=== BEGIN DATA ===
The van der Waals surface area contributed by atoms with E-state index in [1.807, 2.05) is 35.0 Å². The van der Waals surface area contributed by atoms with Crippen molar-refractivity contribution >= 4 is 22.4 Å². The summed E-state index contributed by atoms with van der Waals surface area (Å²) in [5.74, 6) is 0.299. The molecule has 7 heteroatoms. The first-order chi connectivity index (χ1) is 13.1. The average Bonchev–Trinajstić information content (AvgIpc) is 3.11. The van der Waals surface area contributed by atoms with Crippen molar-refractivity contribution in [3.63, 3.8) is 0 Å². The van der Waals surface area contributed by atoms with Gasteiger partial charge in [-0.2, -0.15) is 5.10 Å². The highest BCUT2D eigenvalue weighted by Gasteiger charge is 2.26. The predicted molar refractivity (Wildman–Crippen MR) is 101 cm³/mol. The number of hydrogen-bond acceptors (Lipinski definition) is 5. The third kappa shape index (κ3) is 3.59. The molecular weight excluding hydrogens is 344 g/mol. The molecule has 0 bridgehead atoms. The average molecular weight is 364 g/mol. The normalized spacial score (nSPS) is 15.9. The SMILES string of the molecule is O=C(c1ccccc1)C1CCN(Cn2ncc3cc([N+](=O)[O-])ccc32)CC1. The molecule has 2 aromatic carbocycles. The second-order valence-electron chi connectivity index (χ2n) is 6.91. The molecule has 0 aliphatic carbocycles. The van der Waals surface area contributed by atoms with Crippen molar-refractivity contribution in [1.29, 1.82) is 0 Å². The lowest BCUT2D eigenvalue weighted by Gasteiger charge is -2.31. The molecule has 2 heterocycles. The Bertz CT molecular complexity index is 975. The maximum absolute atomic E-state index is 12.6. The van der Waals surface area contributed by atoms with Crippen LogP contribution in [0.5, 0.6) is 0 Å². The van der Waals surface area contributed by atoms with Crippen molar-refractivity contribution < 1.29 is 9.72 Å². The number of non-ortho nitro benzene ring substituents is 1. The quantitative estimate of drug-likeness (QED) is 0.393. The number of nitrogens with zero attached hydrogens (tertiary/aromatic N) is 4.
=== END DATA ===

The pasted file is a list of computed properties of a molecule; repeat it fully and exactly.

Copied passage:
The van der Waals surface area contributed by atoms with E-state index in [1.807, 2.05) is 35.0 Å². The van der Waals surface area contributed by atoms with Crippen molar-refractivity contribution >= 4 is 22.4 Å². The summed E-state index contributed by atoms with van der Waals surface area (Å²) in [5.74, 6) is 0.299. The molecule has 7 heteroatoms. The first-order chi connectivity index (χ1) is 13.1. The average Bonchev–Trinajstić information content (AvgIpc) is 3.11. The van der Waals surface area contributed by atoms with Crippen molar-refractivity contribution in [3.63, 3.8) is 0 Å². The van der Waals surface area contributed by atoms with Gasteiger partial charge in [-0.2, -0.15) is 5.10 Å². The highest BCUT2D eigenvalue weighted by Gasteiger charge is 2.26. The predicted molar refractivity (Wildman–Crippen MR) is 101 cm³/mol. The number of hydrogen-bond acceptors (Lipinski definition) is 5. The third kappa shape index (κ3) is 3.59. The molecular weight excluding hydrogens is 344 g/mol. The molecule has 0 bridgehead atoms. The average molecular weight is 364 g/mol. The normalized spacial score (nSPS) is 15.9. The SMILES string of the molecule is O=C(c1ccccc1)C1CCN(Cn2ncc3cc([N+](=O)[O-])ccc32)CC1. The molecule has 2 aromatic carbocycles. The second-order valence-electron chi connectivity index (χ2n) is 6.91. The molecule has 0 aliphatic carbocycles. The van der Waals surface area contributed by atoms with Crippen molar-refractivity contribution in [1.29, 1.82) is 0 Å². The lowest BCUT2D eigenvalue weighted by Gasteiger charge is -2.31. The molecule has 2 heterocycles. The Bertz CT molecular complexity index is 975. The maximum absolute atomic E-state index is 12.6. The van der Waals surface area contributed by atoms with Crippen LogP contribution in [0.5, 0.6) is 0 Å². The van der Waals surface area contributed by atoms with Crippen molar-refractivity contribution < 1.29 is 9.72 Å². The number of non-ortho nitro benzene ring substituents is 1. The quantitative estimate of drug-likeness (QED) is 0.393. The number of nitrogens with zero attached hydrogens (tertiary/aromatic N) is 4.